Sing, Sing a Song
on honoring our creative essences in a commercial world
I keep thinking about that Carpenter’s song, “Sing.” Actually, I didn’t even know it was a Carpenter’s song until I woke up with it in my head and thought “Is that a real song or did I somehow make this up?” YouTube is made for moments like this, when you find yourself in need of an appraiser over your loose shards of childhood memory. Turns out, I didn’t write it, I just saw it on Sesame Street.
Anyway, it’s pretty and haunting and I love the message:
Sing, sing a song.
Make it simple,
To last your whole life long.
Don’t worry if it’s not good enough,
For anyone else to hear.
Just sing, sing a song.
I love how inviting it is, how it implies that anyone can have a song and not to worry too much about what other people think of it, as long as it makes you happy.
It also makes me wonder: is there such a thing as a song that can last your whole life long?
James Taylor and Joni Mitchell (you knew it was coming!) are on opposite sides of this discussion. JT is the epitome of keeping his song simple to last his whole life long. He openly says that he writes the same five songs over and over, and he has never sold a record that has sold fewer than a million copies. He understands that he has a good thing going, and has never ventured away from that.
Joni Mitchell, by contrast, has never allowed an audience or commercial demand to dictate what she creates. In her own words from 1988 interview with CBC TV’s Paul McGrath so said,
“I can only write that which I am exposed to. I’m on a journey here. I’m like a bee. I go out and I get all of the pollen of the events like all over me, and I come home and I try to make some honey with it. Whether or not the flavor suits people is something that’s beyond my control.”
The “pollen” has taken Joni everywhere, from her ode to Ludwig von Beethoven “Judgement of the Moon and Stars” to her scatting ballad “Twisted” about therapy on Court and Spark, to tribal rhythms of “Dreamland,” all the way to her jazz collaboration with Charles Mingus.
What’s interesting, though, is that even despite her adventuring, she’s still best known for her early work; the image of the ethereal blond songstress playing her dulcimer or sitting cross-legged on Mama Cass’ pillow-tufted T.V. window seat, has outlasted all of the iterations that followed.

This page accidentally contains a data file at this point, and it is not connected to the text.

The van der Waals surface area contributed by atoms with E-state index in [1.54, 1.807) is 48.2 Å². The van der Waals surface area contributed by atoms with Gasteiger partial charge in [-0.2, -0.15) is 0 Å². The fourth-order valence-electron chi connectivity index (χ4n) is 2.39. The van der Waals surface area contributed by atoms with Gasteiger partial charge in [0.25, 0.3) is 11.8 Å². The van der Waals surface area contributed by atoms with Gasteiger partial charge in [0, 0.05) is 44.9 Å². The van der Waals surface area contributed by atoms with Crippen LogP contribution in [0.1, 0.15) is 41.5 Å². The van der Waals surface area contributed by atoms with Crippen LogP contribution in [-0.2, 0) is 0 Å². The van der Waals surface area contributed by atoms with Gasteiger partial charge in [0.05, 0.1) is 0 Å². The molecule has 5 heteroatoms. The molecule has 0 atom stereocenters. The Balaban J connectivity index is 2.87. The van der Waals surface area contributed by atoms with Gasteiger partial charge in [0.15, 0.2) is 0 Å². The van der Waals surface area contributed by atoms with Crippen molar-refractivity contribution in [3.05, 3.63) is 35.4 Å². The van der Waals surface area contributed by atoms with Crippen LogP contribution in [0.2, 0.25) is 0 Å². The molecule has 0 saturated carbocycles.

One take on this could be that no matter how versatile you are, consumer consciousness only has enough bandwidth to accept you as one thing. After all, Arthur Conan Doyle forever rued Sherlock Holmes for overshadowing his other literary endeavors.
Another take on it could be that no matter what you create, whether you follow a formula, OR you are as experimental as some of the contestants on Martha Stewart’s original topiary competition Clipped, you have the same amount of control over how your work will be received and remembered.
So, how do we nurture our own songs? How do we hear them and stay true to them? How do we know when to share them and when to keep them to ourselves?
I’m starting to see that the only way to survive creatively is to have sort of an outer and inner song. Your simple song to last your whole life long is like a little flame you keep close to your heart that you should never, ever share with anyone else. You may use it, like a shamash, to light other candles, that may be brighter, or more fragrant, or more trendy than the original, but you must always keep the original secret, keep it safe.
I think, too, this perma-privacy around our simple songs, our creative essences, will help us honor what they really are. Most art is created with the intention of being heard, or seen, or read. But the art that we create for ourselves, that is our magic and our medicine, and that is where we get our power to create beauty and joy. It can only be found in the still, quiet places of our deepest, bravest honesty. Maybe our songs are as profound as the night sky, or maybe they’re the Macarena. Only we need to know.
PS. For more contemplations on songs and artistic process, you can pre-order my tome, Songs in Ursa Major, which is out in *less than a month ho-ly crow*! These early sales always help a new book find its footing and are very much appreciated.